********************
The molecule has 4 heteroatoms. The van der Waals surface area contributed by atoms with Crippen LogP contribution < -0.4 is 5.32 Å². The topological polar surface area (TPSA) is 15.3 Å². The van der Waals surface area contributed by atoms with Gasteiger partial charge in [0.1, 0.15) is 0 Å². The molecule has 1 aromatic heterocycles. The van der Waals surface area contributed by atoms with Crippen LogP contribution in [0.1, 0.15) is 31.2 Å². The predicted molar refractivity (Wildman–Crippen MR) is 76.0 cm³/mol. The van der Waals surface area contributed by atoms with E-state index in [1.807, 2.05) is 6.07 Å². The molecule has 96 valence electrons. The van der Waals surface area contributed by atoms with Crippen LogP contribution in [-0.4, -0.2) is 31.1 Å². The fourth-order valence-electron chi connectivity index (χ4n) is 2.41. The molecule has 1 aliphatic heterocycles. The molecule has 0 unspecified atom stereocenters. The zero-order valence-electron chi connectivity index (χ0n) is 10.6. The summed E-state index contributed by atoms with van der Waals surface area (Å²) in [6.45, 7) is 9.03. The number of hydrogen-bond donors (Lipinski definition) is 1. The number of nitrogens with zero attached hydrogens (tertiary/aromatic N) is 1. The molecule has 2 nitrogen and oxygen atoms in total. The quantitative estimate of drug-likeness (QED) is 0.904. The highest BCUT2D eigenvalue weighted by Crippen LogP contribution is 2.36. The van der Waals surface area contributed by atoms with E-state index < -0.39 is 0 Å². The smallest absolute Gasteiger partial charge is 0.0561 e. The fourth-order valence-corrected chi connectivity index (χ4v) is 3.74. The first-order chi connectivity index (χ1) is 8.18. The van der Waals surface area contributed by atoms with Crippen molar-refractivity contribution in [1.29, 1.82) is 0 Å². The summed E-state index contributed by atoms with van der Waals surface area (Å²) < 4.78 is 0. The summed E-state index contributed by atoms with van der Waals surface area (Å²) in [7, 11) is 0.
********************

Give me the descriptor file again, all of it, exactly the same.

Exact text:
The molecule has 4 heteroatoms. The van der Waals surface area contributed by atoms with Crippen LogP contribution < -0.4 is 5.32 Å². The topological polar surface area (TPSA) is 15.3 Å². The van der Waals surface area contributed by atoms with Gasteiger partial charge in [0.1, 0.15) is 0 Å². The molecule has 1 aromatic heterocycles. The van der Waals surface area contributed by atoms with Crippen LogP contribution in [0.1, 0.15) is 31.2 Å². The predicted molar refractivity (Wildman–Crippen MR) is 76.0 cm³/mol. The van der Waals surface area contributed by atoms with E-state index in [1.807, 2.05) is 6.07 Å². The molecule has 96 valence electrons. The van der Waals surface area contributed by atoms with Crippen LogP contribution in [-0.4, -0.2) is 31.1 Å². The fourth-order valence-electron chi connectivity index (χ4n) is 2.41. The molecule has 1 aliphatic heterocycles. The molecule has 0 unspecified atom stereocenters. The zero-order valence-electron chi connectivity index (χ0n) is 10.6. The summed E-state index contributed by atoms with van der Waals surface area (Å²) in [6.45, 7) is 9.03. The number of hydrogen-bond donors (Lipinski definition) is 1. The number of nitrogens with zero attached hydrogens (tertiary/aromatic N) is 1. The molecule has 2 nitrogen and oxygen atoms in total. The quantitative estimate of drug-likeness (QED) is 0.904. The highest BCUT2D eigenvalue weighted by Crippen LogP contribution is 2.36. The van der Waals surface area contributed by atoms with E-state index < -0.39 is 0 Å². The smallest absolute Gasteiger partial charge is 0.0561 e. The fourth-order valence-corrected chi connectivity index (χ4v) is 3.74. The first-order chi connectivity index (χ1) is 8.18. The van der Waals surface area contributed by atoms with Crippen molar-refractivity contribution in [1.29, 1.82) is 0 Å². The summed E-state index contributed by atoms with van der Waals surface area (Å²) < 4.78 is 0. The summed E-state index contributed by atoms with van der Waals surface area (Å²) in [7, 11) is 0.